Officers Harry A. Dunn, Caroline Edwards, Eugene Goodman, Michael Fanone, Daniel Hodges and Sgt. Aquilino Gonell received awards. Three other officers were awarded posthumously: Howard Liebengood, Jeffrey Smith and Brian Sicknick.
Liebengood and Smith died by suicide within weeks of the invasion of the Capitol. Sicknick died in the line of duty.
“We thought, ‘How often do you get them in one place?’ And they were all available, so we figured ‘Let’s get those interviews in there,’” Crossman recalled. “January 6, 2021 is a date that will be remembered long into the future, so it’s important to document the firsthand experiences of those who helped ensure a future for this country.”
10th Collective has continued to add individual interviews to expand the content.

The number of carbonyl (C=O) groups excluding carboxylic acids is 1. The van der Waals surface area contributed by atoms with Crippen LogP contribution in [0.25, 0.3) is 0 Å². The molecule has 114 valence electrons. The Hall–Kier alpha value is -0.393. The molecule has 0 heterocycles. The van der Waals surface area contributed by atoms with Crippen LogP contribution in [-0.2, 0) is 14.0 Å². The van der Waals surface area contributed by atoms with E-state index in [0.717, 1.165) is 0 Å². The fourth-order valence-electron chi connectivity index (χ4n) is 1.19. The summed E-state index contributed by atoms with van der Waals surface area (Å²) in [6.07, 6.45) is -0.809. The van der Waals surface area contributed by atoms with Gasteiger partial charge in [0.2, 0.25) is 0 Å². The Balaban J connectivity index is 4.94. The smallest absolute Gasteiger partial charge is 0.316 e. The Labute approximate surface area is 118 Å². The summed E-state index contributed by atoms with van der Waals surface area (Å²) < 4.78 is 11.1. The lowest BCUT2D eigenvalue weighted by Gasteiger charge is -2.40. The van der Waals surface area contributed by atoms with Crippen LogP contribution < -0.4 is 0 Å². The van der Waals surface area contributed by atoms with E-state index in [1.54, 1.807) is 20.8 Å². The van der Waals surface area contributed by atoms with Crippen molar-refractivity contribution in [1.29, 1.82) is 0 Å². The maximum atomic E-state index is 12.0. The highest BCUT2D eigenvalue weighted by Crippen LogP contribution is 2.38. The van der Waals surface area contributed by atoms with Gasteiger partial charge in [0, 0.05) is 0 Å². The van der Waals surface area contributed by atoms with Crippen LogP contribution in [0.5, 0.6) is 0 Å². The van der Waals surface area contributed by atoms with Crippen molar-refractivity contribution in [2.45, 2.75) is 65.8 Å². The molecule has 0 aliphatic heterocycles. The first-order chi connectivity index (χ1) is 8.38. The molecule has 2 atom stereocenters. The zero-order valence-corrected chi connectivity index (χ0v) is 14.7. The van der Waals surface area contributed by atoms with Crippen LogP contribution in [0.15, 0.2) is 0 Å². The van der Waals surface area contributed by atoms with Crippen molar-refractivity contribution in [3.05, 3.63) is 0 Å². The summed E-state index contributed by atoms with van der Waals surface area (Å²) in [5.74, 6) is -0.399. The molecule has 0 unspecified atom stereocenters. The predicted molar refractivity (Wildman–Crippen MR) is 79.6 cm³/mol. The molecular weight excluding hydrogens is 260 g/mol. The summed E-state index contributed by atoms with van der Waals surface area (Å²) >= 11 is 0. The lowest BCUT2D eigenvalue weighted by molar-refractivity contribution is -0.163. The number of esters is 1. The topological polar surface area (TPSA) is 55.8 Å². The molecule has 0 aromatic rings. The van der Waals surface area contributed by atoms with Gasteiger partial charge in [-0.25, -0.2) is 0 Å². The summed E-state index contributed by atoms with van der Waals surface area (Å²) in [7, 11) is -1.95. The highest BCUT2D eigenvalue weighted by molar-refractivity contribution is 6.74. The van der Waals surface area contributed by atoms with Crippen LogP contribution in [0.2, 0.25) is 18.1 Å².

“The most important thing was that this be a story told only by the police officers and their point of view,” Crossman said. “When you think about tragedies like this, we never think of the people on the front lines who sacrifice everything. Here in Charlottesville during the summer of 2017, so many civilians were affected by that weekend for the rest of their lives, and we don’t even know all of their names. In telling this story, we want to focus on the officers defending the Capitol.”
Crossman said the officers were affected in a variety of ways.
“One of them was a Trump supporter in the beginning, but on Jan. 6 he saw a different side of it,” Crossman said. “He listened to Trump saying he was in support of police officers and people in the armed services, and that’s all he had to say to get people to support him and blindly follow him. We had one gentleman who was in the U.S. Army and became a police officer and had people screaming at him that he wasn’t an American.”